Roberta Lynn Bondar, my hero

Lisa Sissons
Grade 8
Portage la Prairie, Manitoba

What is a hero? there are many different definitions of a hero, but my definition of hero is anyone who has some type of influence or impact on your life. My hero is Roberta Lynn Bondar, the first Canadian women in space. I think she is a hero because she showed that woman can do everything that a man can do, and maybe more. I think she showed lots of "girl power" if thats what you'd like to call it.


Roberta Lynn Bondar was born in Sault Ste. Marie, Ontario, on December 4, 1945. She grew up in a very close family, with her older sister Barbara. Her mother was a school teacher, and her father worked for the city. Roberta's family loved the outdoors. Roberta learned to ski, skate, canoe, and play other sports. When Roberta was in grade 7, her father built her a laboratory in the basement of her house. Roberta did experiments with test tubes supplied by her father. She also loved to use her microscope.

At the age of 8, Roberta was thinking about space. She watched the Northern Lights, and the stars. She loved science fiction books and movies. When Roberta was a teenager, her aunt was working in Florida, and was sending her news about the space program.

Roberta already knew that there were three things she wanted to be - a medical doctor, a scientist, and an astronaut.

When Roberta was in high school she was very involved with Girl Guides and the teaching of sports with the YMCA. She won "female athlete of the year".

Roberta studied zoology and agriculture at the University of Guelph. She also found time to coach archery and to learn to fly a single-engine plane. In 1968, she graduated from Guelph and received her pilot's license.

Roberta moved to the University of Toronto and completed her doctorate in 1974. Next came medical school at McMaster University in Hamilton. She became a medical doctor in 1977. At age 31, Roberta had achieved two of her three goals, a scientist and a medical doctor.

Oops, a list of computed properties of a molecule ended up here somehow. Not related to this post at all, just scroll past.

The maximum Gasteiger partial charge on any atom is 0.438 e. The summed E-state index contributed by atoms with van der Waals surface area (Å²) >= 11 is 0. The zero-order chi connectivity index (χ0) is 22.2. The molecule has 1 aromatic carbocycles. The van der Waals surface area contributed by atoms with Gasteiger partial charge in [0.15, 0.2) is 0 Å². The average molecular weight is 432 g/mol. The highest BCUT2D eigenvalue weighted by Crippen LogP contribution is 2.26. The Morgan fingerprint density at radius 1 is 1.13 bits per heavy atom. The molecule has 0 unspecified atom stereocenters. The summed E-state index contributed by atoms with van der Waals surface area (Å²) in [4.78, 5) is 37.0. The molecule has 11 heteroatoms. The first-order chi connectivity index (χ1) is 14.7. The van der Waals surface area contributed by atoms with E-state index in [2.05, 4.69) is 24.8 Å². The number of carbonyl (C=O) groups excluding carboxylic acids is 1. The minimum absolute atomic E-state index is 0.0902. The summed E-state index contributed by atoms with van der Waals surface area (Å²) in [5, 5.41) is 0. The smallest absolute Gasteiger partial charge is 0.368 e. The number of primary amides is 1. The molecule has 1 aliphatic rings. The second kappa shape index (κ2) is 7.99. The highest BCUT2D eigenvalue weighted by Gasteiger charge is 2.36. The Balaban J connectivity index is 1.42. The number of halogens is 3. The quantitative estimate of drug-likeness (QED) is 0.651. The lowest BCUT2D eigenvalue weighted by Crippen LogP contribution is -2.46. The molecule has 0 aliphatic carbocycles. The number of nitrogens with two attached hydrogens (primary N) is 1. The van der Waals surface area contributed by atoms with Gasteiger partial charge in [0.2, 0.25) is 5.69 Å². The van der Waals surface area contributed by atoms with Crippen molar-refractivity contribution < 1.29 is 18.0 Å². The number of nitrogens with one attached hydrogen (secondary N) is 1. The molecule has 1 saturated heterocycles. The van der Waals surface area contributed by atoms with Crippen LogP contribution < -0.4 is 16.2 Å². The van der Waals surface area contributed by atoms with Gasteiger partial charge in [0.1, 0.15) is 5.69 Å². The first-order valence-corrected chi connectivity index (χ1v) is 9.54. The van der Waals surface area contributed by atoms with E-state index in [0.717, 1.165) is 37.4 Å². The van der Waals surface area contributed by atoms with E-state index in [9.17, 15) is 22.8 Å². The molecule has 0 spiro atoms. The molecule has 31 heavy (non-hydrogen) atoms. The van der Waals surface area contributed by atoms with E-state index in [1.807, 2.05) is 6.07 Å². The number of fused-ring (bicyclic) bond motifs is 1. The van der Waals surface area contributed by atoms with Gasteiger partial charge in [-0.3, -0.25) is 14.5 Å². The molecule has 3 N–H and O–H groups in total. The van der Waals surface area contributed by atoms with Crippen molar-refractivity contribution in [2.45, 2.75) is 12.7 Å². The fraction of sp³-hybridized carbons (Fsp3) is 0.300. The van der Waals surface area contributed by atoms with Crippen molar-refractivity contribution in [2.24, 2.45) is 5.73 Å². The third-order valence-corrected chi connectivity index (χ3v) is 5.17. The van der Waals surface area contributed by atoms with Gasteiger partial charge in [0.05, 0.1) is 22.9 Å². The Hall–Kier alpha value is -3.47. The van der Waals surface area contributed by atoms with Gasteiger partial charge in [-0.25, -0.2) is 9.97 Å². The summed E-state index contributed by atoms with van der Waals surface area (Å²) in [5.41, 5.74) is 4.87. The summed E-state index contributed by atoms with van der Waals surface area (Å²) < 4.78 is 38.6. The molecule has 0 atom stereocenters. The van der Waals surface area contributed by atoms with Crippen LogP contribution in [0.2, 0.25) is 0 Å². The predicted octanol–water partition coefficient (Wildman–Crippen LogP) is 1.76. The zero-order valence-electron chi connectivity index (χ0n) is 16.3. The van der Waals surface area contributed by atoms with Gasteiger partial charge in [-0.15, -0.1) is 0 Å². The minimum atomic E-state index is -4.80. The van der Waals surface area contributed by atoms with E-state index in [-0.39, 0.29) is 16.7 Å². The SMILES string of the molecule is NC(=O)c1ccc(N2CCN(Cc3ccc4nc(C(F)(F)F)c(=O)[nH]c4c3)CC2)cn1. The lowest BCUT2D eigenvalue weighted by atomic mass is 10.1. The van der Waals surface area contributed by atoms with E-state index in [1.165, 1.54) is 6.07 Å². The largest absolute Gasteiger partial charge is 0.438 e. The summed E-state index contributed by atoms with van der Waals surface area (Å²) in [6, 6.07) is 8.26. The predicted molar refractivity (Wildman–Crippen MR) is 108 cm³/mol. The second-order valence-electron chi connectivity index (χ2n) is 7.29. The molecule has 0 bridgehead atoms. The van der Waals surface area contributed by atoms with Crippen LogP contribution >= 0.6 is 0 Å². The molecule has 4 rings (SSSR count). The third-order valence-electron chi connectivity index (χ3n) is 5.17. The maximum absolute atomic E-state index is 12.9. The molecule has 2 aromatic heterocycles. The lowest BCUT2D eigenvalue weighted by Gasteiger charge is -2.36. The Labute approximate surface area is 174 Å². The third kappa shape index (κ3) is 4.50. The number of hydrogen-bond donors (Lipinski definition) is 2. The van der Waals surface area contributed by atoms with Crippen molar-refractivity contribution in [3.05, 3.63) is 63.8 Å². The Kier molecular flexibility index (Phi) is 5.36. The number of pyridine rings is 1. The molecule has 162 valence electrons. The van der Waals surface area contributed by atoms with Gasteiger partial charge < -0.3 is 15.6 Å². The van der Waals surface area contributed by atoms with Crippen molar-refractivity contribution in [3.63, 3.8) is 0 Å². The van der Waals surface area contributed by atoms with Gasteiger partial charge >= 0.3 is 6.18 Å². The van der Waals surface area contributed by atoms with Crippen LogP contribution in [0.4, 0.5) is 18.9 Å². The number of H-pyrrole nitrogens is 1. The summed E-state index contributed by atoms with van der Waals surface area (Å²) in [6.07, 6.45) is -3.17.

Dr.Bondar worked at Toronto General Hospital, then at the University of Western Ontario. In 1981 she set out for Tuft's New England Medical Center in Boston, and then returned to Toronto Western Hospital.

In 1982, her career took a big step forward. Dr.Bondar became an assitant professor of medicine at MacMaster University. She also became the director of a clinic that treated people with multiple sclerosis.

In Ottawa, the National Research Council for Canada set up the Canadian Astronaut Program in 1983. In July they advertised for payload specialists. Dr. Bondar applied right away. Over 4300 other people applied. It took six months of paperwork and interviews to choose six astronauts.
Dr.Bondar had great news on the day of her 38th birthday. She was chosen for the astronaut program.

In 1984, the six astronauts began training in Canada and in NASA centers in Texas and Florida.

On January 20, 1990 NASA announced that Dr.Bondar would be the next Canadian astronaut in space. From then on, Dr. Bondar had to train very hard for long hours, but it soon paid off.

On January 22,1992, Roberta Bondar was the first Canadian woman in space.

Dr. Bondar did hundreds of experiments while in space. She mostly did them on how the body reacts in space.

Dr. Bondar returned safely back on earth on January 30, 1992 after eight days in space.

As soon as Dr. Bondar went home, she received many special awards, and a big celebration was held in her honour.

She has already made many achievements in her life but she still has much of her career ahead of her.

I think Roberta has had many achievements in her life and she makes it clear that anything is possible, you just have to know what you want life, a nd try hard to achieve that. If you do this, one day all of your hard work will pay off.